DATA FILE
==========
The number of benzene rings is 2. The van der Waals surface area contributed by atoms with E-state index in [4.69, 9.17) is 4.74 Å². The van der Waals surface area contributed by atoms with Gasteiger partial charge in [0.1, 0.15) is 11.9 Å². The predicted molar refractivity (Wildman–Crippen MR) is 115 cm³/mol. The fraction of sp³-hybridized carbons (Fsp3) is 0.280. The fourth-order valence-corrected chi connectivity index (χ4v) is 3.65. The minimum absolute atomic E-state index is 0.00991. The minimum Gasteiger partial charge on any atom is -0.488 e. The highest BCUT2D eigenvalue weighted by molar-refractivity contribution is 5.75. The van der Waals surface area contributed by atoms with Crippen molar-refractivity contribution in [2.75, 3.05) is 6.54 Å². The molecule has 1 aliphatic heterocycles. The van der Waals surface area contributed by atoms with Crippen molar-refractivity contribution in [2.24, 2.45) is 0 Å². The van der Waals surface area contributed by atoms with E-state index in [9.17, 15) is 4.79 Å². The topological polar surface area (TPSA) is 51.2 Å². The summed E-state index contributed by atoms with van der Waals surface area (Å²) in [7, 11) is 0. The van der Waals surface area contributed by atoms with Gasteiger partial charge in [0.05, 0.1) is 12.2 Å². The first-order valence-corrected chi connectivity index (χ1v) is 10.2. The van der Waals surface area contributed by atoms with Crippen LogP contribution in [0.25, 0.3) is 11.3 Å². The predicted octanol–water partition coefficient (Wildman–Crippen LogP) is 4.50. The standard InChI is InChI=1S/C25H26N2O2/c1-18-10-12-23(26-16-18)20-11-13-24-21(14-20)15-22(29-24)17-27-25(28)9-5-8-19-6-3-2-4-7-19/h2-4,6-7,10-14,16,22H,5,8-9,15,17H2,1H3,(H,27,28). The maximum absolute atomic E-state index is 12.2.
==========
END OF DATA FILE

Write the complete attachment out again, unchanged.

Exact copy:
The number of benzene rings is 2. The van der Waals surface area contributed by atoms with E-state index in [4.69, 9.17) is 4.74 Å². The van der Waals surface area contributed by atoms with Gasteiger partial charge in [0.1, 0.15) is 11.9 Å². The predicted molar refractivity (Wildman–Crippen MR) is 115 cm³/mol. The fraction of sp³-hybridized carbons (Fsp3) is 0.280. The fourth-order valence-corrected chi connectivity index (χ4v) is 3.65. The minimum absolute atomic E-state index is 0.00991. The minimum Gasteiger partial charge on any atom is -0.488 e. The highest BCUT2D eigenvalue weighted by molar-refractivity contribution is 5.75. The van der Waals surface area contributed by atoms with Crippen molar-refractivity contribution in [2.75, 3.05) is 6.54 Å². The molecule has 1 aliphatic heterocycles. The van der Waals surface area contributed by atoms with Crippen molar-refractivity contribution in [2.24, 2.45) is 0 Å². The van der Waals surface area contributed by atoms with E-state index in [9.17, 15) is 4.79 Å². The topological polar surface area (TPSA) is 51.2 Å². The summed E-state index contributed by atoms with van der Waals surface area (Å²) in [7, 11) is 0. The van der Waals surface area contributed by atoms with Gasteiger partial charge in [0.05, 0.1) is 12.2 Å². The first-order valence-corrected chi connectivity index (χ1v) is 10.2. The van der Waals surface area contributed by atoms with Crippen LogP contribution in [0.25, 0.3) is 11.3 Å². The predicted octanol–water partition coefficient (Wildman–Crippen LogP) is 4.50. The standard InChI is InChI=1S/C25H26N2O2/c1-18-10-12-23(26-16-18)20-11-13-24-21(14-20)15-22(29-24)17-27-25(28)9-5-8-19-6-3-2-4-7-19/h2-4,6-7,10-14,16,22H,5,8-9,15,17H2,1H3,(H,27,28). The maximum absolute atomic E-state index is 12.2.